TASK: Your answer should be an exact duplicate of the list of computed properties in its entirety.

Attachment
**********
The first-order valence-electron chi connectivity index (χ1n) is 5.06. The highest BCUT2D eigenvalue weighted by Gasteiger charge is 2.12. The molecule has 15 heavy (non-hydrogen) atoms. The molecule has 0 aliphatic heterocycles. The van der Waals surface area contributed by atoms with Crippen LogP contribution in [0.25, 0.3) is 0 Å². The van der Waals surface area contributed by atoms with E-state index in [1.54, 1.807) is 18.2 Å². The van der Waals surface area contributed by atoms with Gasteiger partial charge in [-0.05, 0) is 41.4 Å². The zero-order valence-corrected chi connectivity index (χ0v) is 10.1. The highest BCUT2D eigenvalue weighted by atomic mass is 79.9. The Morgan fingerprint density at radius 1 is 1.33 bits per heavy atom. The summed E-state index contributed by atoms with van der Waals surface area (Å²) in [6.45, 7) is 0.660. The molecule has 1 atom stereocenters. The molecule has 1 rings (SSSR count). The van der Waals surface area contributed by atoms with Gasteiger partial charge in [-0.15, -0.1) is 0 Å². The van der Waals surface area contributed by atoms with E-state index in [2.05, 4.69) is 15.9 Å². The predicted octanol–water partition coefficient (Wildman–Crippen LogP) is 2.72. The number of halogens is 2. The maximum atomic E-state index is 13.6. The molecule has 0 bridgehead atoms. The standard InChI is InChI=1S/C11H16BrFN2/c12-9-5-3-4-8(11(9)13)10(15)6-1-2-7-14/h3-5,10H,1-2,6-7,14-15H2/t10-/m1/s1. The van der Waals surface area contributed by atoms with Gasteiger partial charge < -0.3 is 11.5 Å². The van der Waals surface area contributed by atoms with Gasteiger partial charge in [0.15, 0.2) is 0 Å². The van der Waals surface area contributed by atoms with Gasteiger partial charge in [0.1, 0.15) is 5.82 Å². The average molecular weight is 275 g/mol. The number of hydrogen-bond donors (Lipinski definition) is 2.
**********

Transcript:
The first-order valence-electron chi connectivity index (χ1n) is 5.06. The highest BCUT2D eigenvalue weighted by Gasteiger charge is 2.12. The molecule has 15 heavy (non-hydrogen) atoms. The molecule has 0 aliphatic heterocycles. The van der Waals surface area contributed by atoms with Crippen LogP contribution in [0.25, 0.3) is 0 Å². The van der Waals surface area contributed by atoms with E-state index in [1.54, 1.807) is 18.2 Å². The van der Waals surface area contributed by atoms with Gasteiger partial charge in [-0.05, 0) is 41.4 Å². The zero-order valence-corrected chi connectivity index (χ0v) is 10.1. The highest BCUT2D eigenvalue weighted by atomic mass is 79.9. The Morgan fingerprint density at radius 1 is 1.33 bits per heavy atom. The summed E-state index contributed by atoms with van der Waals surface area (Å²) in [6.45, 7) is 0.660. The molecule has 1 atom stereocenters. The molecule has 1 rings (SSSR count). The van der Waals surface area contributed by atoms with Gasteiger partial charge in [-0.15, -0.1) is 0 Å². The van der Waals surface area contributed by atoms with E-state index in [2.05, 4.69) is 15.9 Å². The predicted octanol–water partition coefficient (Wildman–Crippen LogP) is 2.72. The number of halogens is 2. The maximum atomic E-state index is 13.6. The molecule has 0 bridgehead atoms. The standard InChI is InChI=1S/C11H16BrFN2/c12-9-5-3-4-8(11(9)13)10(15)6-1-2-7-14/h3-5,10H,1-2,6-7,14-15H2/t10-/m1/s1. The van der Waals surface area contributed by atoms with Gasteiger partial charge < -0.3 is 11.5 Å². The van der Waals surface area contributed by atoms with Gasteiger partial charge in [0.15, 0.2) is 0 Å². The van der Waals surface area contributed by atoms with Gasteiger partial charge in [0.1, 0.15) is 5.82 Å². The average molecular weight is 275 g/mol. The number of hydrogen-bond donors (Lipinski definition) is 2.